Charles Lewis Sizemore, CFA, is the chief investment officer of the investment firm Sizemore Capital Management. As of this writing, he did not hold a position in any of the aforementioned securities. Check out his new premium service, Macro Trend Investor, which includes a free copy of his e-book, The New Megatrend Investor: The Ultimate Buy-and-Hold Strategy That Will Make You Rich. This article first appeared on InvestorPlace.

I Hate ObamaCare

I hate ObamaCare—but probably not for the reasons you might think.

I’m not an Obama basher, and I consider the latest republican threats to shut down the government unless ObamaCare is defunded to be a carnival sideshow.  But nonetheless, I hate the program and I’d love to see it scrapped.


Because it is a façade of reform that does nothing to actually fix our broken health system.  Rather than the radical change it is billed as by both its supporters and its detractors, ObamaCare is an incremental reform at best and one that does nothing to address the real reasons for soaring health costs: a system in which the user of health care—the patient—is generally not the payer and in which doctors are compensated for the amount of care provided, regardless of benefit, rather than for actual results.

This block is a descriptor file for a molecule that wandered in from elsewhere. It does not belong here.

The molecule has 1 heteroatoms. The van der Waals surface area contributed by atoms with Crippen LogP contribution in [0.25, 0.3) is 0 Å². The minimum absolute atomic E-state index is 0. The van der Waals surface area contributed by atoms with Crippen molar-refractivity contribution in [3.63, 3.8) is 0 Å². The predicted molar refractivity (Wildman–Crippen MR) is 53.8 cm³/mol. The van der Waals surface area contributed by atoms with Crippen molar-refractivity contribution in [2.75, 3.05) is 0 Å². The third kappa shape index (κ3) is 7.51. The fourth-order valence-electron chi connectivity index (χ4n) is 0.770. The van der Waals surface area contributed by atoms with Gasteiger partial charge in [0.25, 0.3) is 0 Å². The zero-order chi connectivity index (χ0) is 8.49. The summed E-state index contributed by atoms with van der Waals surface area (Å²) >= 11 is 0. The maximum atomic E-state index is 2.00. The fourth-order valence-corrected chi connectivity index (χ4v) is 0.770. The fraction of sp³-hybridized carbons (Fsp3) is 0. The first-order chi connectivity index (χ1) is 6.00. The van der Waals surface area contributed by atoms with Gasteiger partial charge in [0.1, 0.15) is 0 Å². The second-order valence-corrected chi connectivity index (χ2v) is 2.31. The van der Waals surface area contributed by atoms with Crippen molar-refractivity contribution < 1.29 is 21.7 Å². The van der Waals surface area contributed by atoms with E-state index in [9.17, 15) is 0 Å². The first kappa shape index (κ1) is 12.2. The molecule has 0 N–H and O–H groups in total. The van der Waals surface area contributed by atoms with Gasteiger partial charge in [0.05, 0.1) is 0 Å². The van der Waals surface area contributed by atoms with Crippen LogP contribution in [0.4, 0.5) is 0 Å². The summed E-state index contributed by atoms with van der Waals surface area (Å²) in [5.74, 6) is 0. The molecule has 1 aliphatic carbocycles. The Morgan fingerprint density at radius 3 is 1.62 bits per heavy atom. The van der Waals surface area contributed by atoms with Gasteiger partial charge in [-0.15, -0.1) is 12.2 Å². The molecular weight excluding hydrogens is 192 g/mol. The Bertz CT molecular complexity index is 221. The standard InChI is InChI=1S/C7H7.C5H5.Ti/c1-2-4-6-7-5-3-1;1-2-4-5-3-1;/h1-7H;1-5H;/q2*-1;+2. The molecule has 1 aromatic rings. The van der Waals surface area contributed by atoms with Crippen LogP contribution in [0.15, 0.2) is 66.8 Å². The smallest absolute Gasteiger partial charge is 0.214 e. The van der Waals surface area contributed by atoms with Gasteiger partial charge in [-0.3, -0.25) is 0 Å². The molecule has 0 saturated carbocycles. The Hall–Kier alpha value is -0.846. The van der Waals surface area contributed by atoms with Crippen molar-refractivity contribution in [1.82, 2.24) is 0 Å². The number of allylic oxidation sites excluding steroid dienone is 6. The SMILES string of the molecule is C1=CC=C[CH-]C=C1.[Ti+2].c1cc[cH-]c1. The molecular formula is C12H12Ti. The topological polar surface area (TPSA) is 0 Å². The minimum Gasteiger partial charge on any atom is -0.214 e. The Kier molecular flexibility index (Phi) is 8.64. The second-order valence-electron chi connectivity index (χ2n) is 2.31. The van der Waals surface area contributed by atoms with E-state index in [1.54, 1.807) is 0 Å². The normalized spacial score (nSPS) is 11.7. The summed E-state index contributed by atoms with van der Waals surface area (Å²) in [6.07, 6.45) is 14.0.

All of this is made worse by the peculiar American notion that it is the employer’s job to provide health insurance.  Most other Western countries have socialized medicine paid for by the taxpayer.  But don’t think that the American taxpayer gets off easy.   The American taxpayer foots the bill too, albeit indirectly through corporate tax breaks.  The end result is a quasi-socialized model that effectively funnels public money to private insurance companies.  It also makes American labor more expensive than its foreign competitors and wastes company resources that would be better spent maximizing profit on providing social services.